Post Bubble Culture

When one thinks of Japan, beyond the more traditional aspects of the culture, the Japanese fervent passion for baseball often comes to mind.  Whether you’re an avid sports fan or a casual follower, you’ve probably heard that the Japanese love, ironically enough, “America’s pastime.”  But it’s become more than just a pastime to the Japanese:  baseball is now.  It was then, and, for the forseeable future, will be.  It’s a constant in the lives of the Japanese:  for the first 70 years of Japanese professional baseball, when a game was scheduled, it was played.  But then came 2004, and all of that changed.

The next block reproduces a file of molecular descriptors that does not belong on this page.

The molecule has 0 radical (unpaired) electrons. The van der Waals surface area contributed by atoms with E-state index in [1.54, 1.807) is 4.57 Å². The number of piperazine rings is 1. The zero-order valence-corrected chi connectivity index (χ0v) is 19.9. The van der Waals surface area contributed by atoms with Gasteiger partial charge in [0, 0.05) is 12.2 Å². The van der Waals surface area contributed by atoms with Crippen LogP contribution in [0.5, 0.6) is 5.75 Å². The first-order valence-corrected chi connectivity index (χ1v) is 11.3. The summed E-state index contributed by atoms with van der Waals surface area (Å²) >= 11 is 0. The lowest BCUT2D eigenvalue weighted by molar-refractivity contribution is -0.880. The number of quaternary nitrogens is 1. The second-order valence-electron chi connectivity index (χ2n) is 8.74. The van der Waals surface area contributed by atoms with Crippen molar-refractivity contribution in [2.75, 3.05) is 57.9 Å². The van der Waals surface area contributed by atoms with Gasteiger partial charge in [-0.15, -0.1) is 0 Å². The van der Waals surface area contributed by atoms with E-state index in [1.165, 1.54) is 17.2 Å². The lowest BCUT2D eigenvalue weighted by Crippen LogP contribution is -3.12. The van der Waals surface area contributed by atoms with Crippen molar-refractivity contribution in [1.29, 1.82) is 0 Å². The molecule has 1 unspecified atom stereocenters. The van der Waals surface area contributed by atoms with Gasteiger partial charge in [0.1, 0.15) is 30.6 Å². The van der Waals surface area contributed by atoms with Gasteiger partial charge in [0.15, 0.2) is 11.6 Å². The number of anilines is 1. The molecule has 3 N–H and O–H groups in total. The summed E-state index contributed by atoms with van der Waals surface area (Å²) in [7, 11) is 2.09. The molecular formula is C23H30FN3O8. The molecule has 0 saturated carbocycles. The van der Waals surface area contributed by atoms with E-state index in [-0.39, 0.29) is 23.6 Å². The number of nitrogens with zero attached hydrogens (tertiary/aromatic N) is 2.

Times were tough in the economy following the collapse of the Bubble Economy in the early 1990s.  The lost decade (失われた10年) lasted until 2003, even taking its toll on professional baseball.  It claimed its first victim a year later, after the 2004 season, an entire team, the Osaka Kintetsu Buffaloes, had to be bought out by a team based just down the road in Kobe, the Orix BlueWave, merging the two together into the Orix Buffaloes, upsetting the traditional balance of teams in Japan’s two leagues (the Pacific was reduced to 5, while the Central stayed at 6).  There was not enough time for negotiations, however, and the players did the unthinkable, they struck for the first time in league history.  There would be no baseball in Japan on September 18 and 19th of 2004, marking a very dark two day period in Japanese baseball history.  Teams changed owners all the time; the fans knew this.  But the strike made fans, especially those Kintetsu fans, realize that nothing is untouchable during an economic recession, not even a game.